This is a weekly post by Nidhal Guessoum (see his earlier posts here). Nidhal is an astrophysicist and Professor of Physics at American University of Sharjah
The French weekly magazine Le Point (roughly analogous to Newsweek) devoted some 20 pages of its August 5 issue to the topic “Does God Exist? What scientists say; their latest discoveries”.
In my very first post on Irtiqa, last January, I had noted that it is a rarity and something of a cultural gamble for a French magazine to put God on its cover. Le Monde des Religions in January devoted half its issue to Science and Religion, and one had to go back at least 5 years to find any other magazine devoting a number of pages to a similar topic: “God and Science”.
It is even more interesting that Le Point’s dossier came a month before the publicity-seeking declarations of Hawking claiming that cosmology had all but ruled out God. Indeed, it is paradoxical that the French, who are known for their staunch secularism, bordering on the overtly anti-religious, would have a mainstream magazine where the dossier begins as follows: “Shake Up: The idea of God is no longer taboo among scientists. Their latest discoveries push them to reflect.” The magazine’s general thesis, presented in the opening article, is that some recent scientific developments (mainly the cosmic fine-tuning and some research in biology – see below) not only allow many scientists to openly ask the God question but also to find no conflict between faith and science, as long as things are not taken to extremes and no intermingling confusion is allowed.
There were 3 parts in this dossier: (1) interviews of 8 scientists on their views of faith; (2) a two-part exploration of the Vatican’s view of and interaction with Science; (3) a two-page interview with the French philosopher André Comte-Sponville, a soft atheist with subtle views on issues of Science/Reason and Religion/Faith. In this post, I will focus on the first part of the dossier, the interviews with the 8 scientists, which make up more than half the material of the topic. I will probably come back to the other two parts, which were equally as interesting, some other time.
Below I will summarize very briefly the views of the 8 scientists, who range from a Muslim convert to a staunch atheist.
- Trinh Xuan Thuan, 62, is an astrophysicist who teaches at the University of Virginia (USA) and spends a couple of months each year in France doing research and writing books (several of his have been best-sellers there); he is a Buddhist. His views (in a nutshell): “I feel connected to the cosmos… Astrophysics led me to Metaphysics when I considered the origin of the universe. I believe in the strong version of the Anthropic Principle. I do not believe in a god who would have created our universe ex nihilo, but rather in a creative principle that manifests itself in the physical laws of nature – the pantheistic vision of Spinoza and Einstein.”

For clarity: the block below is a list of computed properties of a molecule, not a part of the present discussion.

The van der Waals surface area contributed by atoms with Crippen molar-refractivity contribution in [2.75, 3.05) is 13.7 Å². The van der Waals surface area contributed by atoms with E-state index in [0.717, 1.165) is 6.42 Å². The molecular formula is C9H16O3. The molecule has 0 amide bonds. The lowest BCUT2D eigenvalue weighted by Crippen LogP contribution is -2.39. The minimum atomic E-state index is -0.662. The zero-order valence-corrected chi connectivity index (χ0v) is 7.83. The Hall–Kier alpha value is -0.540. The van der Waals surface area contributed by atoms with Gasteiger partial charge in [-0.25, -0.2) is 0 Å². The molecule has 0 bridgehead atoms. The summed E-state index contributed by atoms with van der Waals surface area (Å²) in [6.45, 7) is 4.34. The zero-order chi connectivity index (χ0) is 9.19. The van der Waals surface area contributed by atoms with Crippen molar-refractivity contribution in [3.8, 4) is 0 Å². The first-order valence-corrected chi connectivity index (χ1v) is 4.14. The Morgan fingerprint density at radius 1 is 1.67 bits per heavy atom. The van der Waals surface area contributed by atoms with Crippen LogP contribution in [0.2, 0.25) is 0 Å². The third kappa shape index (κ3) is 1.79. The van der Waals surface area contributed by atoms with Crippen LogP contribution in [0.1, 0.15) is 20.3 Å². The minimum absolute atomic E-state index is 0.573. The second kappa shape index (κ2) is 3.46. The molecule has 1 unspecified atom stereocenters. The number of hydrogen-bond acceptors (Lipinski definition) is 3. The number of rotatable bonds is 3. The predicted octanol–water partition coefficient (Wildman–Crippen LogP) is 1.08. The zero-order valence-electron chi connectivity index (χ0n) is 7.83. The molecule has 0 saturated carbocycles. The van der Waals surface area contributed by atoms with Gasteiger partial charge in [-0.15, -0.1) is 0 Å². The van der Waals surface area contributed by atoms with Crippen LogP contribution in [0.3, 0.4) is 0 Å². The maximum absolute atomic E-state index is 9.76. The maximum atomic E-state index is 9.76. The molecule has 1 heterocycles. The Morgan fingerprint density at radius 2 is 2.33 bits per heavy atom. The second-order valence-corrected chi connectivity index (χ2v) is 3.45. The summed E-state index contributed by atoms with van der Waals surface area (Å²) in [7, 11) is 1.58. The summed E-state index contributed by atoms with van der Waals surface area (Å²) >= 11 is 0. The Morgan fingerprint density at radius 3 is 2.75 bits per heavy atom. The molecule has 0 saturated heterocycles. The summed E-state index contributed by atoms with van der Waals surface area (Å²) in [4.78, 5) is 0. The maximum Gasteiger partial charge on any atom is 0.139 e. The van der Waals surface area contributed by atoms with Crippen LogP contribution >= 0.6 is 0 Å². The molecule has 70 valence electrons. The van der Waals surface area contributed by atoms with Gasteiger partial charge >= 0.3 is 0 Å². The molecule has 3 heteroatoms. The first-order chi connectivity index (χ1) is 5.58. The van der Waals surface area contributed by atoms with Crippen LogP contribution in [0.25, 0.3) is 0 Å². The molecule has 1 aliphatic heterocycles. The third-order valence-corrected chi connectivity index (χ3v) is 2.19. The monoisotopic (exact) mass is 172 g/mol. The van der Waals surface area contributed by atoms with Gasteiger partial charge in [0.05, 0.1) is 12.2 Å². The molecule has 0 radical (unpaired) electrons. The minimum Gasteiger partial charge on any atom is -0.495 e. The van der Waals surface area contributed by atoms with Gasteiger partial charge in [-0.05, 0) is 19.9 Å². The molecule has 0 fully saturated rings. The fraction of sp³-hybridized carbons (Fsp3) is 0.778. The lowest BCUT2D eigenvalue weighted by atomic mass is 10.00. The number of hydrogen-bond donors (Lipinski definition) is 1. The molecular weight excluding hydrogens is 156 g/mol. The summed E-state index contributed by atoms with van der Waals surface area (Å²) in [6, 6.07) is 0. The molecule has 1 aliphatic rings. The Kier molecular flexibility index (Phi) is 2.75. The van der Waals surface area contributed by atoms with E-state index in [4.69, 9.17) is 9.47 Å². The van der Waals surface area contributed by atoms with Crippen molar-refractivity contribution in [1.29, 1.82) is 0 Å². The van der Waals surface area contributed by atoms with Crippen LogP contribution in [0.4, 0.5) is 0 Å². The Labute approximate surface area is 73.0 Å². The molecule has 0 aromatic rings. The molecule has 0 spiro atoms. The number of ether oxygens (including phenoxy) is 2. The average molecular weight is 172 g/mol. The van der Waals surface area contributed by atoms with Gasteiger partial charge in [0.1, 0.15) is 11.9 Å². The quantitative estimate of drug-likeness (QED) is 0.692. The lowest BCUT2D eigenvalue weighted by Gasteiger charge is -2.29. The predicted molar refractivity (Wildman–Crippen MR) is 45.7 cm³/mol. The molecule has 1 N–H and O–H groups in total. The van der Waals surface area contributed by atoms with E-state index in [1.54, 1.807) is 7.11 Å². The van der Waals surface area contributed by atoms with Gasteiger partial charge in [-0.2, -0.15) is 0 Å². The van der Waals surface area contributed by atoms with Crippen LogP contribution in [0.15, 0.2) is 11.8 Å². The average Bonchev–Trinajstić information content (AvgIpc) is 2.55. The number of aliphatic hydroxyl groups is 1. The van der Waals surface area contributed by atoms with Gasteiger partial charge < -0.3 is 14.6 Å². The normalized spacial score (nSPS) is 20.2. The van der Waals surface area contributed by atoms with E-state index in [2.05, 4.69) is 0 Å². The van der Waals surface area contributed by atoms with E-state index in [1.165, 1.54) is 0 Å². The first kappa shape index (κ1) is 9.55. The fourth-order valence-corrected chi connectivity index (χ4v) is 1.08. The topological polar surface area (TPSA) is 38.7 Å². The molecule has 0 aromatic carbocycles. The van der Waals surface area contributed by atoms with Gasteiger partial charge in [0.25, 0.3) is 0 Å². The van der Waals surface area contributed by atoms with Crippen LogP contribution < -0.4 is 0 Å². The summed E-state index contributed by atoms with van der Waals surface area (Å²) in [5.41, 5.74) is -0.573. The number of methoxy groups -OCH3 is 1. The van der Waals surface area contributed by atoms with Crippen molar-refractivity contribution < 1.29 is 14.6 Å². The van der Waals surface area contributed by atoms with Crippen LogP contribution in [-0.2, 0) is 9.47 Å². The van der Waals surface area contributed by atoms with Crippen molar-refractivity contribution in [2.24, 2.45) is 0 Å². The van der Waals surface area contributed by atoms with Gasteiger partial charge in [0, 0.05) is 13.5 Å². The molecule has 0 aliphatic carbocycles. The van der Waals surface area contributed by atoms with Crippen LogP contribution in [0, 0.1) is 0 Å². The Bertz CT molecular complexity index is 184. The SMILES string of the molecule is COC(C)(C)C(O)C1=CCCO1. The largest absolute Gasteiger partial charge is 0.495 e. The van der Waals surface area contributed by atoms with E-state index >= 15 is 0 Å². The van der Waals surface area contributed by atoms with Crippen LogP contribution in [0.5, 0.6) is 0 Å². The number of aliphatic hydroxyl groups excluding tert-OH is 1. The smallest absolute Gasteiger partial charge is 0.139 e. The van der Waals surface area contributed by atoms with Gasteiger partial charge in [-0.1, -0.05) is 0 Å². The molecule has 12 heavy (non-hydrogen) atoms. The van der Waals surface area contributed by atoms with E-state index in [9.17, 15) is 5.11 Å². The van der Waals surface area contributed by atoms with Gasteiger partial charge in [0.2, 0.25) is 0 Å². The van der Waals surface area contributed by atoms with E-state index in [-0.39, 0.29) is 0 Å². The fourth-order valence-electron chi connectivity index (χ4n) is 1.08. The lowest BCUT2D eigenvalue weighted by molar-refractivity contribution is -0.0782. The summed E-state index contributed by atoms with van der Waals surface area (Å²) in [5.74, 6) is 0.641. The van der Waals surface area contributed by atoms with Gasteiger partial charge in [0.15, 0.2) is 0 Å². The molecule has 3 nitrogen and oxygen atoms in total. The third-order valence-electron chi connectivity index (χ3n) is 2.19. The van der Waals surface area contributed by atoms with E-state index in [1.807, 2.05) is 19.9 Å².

- Michel Morange, 59, is a biologist and historian of science; he is catholic. His views: “Science cannot settle the question of the existence of God. Science and belief are two parallel discourses that cannot converge… God is not needed for an understanding of the living world…”
- Etienne Klein, 52, is a materials physicist; he is agnostic. His views: “Belief in God cannot be disproven… The question of the origin of the universe is often presented as a zone of conflict between science and religion, where the realms of believing and of knowing would clash… I believe in a ‘third way’: the origin of the universe is an absolute mystery, and no one can provide a [full] answer for it. Because explaining the origin of the universe is to explain the jump from nothingness to being, which neither science nor religions can perform; each starts from an ‘already there’: God, the Word, the quantum vacuum, etc.”
- Jean-Pierre Luminet, 58, is an astrophysicist; he is an atheist. His views: “In science, when a researcher is awed, it is not because he has found God [in his work]…Why do we find in the Universe some intangible laws? Was the history of the Universe written from the start in matter, and while getting more and more complex, matter was bound to produce life? We would all like to believe that. But that does not imply the existence of an initial project…”
- Anne Dambricourt-Malassé, 51, is a researcher at the National Museum of Natural History in Paris; she is ‘a believer’. Her views: “Natural selection does not, alone, explain the simultaneous emergence of so many changes [in organisms], nor that of conscious beings capable of analyzing the consequences of their actions… When we see in humans the appearance of spirituality, art, funeral rites, etc., we are forced to seek an understanding of all that…”
- Pascal Picq, 56, is a human paleo-anthropologist; he is an atheist. His views: “There is neither a universal law nor a goal in evolution... ‘What I believe’ has no place in science…”
- Bruno Guiderdoni, 52, is an astrophysicist, presently director of the Lyons observatory; he converted to Islam 23 years ago. His views: “It is the need to find meaning that led me to exploring religious questions… Religion does not block science; only certain readings of religion can constitute a roadblock in front of science… Of course there can be materialistic interpretations of science, but it is also possible to have a ‘theistic’ reading of it… In the Muslim world today, science is caught in an ideological battle between the fundamentalists who want to monopolize the interpretation of the Qur’an and those who claim to find miraculous scientific knowledge in the Qur’an… Between these two extremes, Muslim scientists try to push for a real scientific research tradition, as it once flourished in the Muslim culture.”